The sale of Time magazine to a billionaire sounds pretty close to a fairy-tale ending for a legacy title that has scraped through a decade of consolidation.
With Meredith Corp.’s $190 million cash deal to sell the 95-year-old title to Marc Benioff, the multibillionaire founder of cloud computing company Salesforce, Time is set to continue not only printing a magazine, but growing its digital operations, including short- and long-form video, and its events business.
“I can’t imagine a better outcome for Time,” Edward Felsenthal, who just marked his first-year anniversary as editor in chief of the title and is staying on, told WWD after a morning staff meeting. He said the meeting included a lot of unsurprising questions from staffers, like where they will be based, what Time’s new owner is like and what the plans for the company are.
“We all feel a real confluence of purpose and also an excitement about the business,” Felsenthal said. Time is now “solidly profitable,” he said, adding that the turnaround of the business over the last few years, followed by layoffs over the preceding decade, a “centralization” of the business and now two sales of the title, “is the foundation of what made this happen.”
The magazine counts two million paying print subscribers, a total global audience of 100 million and going on two billion video views this year, Felsenthal said, with about 40 percent of that audience in the 18-to-34 age demographic. The video business in particular is growing, with an Emmy nomination this year for a documentary Time produced for Netflix, as is the Time 100 event, which is expanding to include a regular series of one-on-one interviews at WeWork locations.
“This is a team that’s worked very hard to transition the business and transform the business and build out new platforms and it’s succeeding,” Felsenthal said of Time.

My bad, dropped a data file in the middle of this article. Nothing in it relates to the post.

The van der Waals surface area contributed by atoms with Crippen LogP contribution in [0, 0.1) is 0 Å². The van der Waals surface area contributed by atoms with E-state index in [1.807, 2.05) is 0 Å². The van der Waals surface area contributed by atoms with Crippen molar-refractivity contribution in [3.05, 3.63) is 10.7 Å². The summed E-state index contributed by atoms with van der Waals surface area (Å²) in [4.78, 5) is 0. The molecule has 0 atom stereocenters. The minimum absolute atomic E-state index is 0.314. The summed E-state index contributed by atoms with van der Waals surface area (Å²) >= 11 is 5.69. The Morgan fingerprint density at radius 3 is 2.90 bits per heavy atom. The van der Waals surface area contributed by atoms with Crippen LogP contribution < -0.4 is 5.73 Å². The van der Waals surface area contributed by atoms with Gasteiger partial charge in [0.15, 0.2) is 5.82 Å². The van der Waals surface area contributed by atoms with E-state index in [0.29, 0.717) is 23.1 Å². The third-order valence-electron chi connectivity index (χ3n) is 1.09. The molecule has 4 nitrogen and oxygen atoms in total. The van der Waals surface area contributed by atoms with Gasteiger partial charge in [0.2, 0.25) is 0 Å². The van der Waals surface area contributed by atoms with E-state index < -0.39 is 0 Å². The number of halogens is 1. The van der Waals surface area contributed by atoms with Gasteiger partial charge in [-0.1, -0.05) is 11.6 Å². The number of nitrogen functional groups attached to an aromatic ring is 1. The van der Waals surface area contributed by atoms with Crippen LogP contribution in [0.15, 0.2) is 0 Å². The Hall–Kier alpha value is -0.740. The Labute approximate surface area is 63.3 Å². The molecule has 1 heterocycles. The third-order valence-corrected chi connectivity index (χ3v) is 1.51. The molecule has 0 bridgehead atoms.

As for the future of the title, he was adamant that print “is very profitable for us and very much a part of our future.” He explained that Time is focused on consumer revenue and scale around that, as well as around advertising. “We’ll continue to manage print and that will remain strong and profitable for a good long while.”
Benioff for his part wrote on Twitter that Time is “a treasure trove of history and culture” and that he and his wife, Lynne, “have deep respect for [the] organization and [are] honored to be stewards of this iconic brand.”
While Benioff is not expected to have any part in day-to-day operations or editorial decisions, he is expected to invest in the brand. While Time is operating with a staff of 170 right now (down from more than 200 in 2016), Felsenthal said the company is “going to be doing a good bit of hiring” as Time moves into a new base and sets up operations.
But it’s going to be at least a few months before the transformation to an independent brand under Benioff, who purchased Time in a personal capacity, not through Salesforce, takes hold. And Time is going to be affiliated with Meredith for years to come as part of the deal.
Although the sale is expected to close within the next 30 days, Time staff and operations will remain in Meredith headquarters at 225 Liberty Street “for the time being,” according to a spokeswoman. She said the length of Time’s post-sale stay “depends on the Benioffs.”
Beyond that, there’s a “multiyear” arrangement between Benioff and Meredith for the latter to continue printing and distributing the magazine, taking care of what would surely be a costly need for media infrastructure that Benioff, new to media ownership, lacks. Part of the deal includes “short-term business continuity services” and a longer-term partnership on consumer marketing and sales. The spokeswoman said Meredith “will also be able to include the Time brand in large corporate advertising buys.”
So the deal sounds like Meredith found a way to off-load the editorial operations of a legacy publication while maintaining a big revenue stream; Benioff got to join an exclusive group of billionaires buying up media brands as an act of public charity and the current 170 Time staffers got to keep their jobs. A pretty good deal for all parties involved, but the number of journalistically empathetic billionaires is far fewer than the number of media brands that could do with a savior. Meredith itself is still in the process of negotiating sales of three other titles — Fortune, Money and Sports Illustrated — which formerly made up Time Inc. The spokeswoman said deals for those should be public “in the near future,” fitting in with the original fall time line.
Asked how he felt to be leading a title that’s now part of the swing of billionaire buyouts (see the sales of The Los Angeles Times, The Atlantic and The Washington Post), Felsenthal said Benioff’s purchase is a “confluence” of Time’s business success and Benioff’s interests as an investor.
“I’m not going to comment on trends,” he added.
For More, See: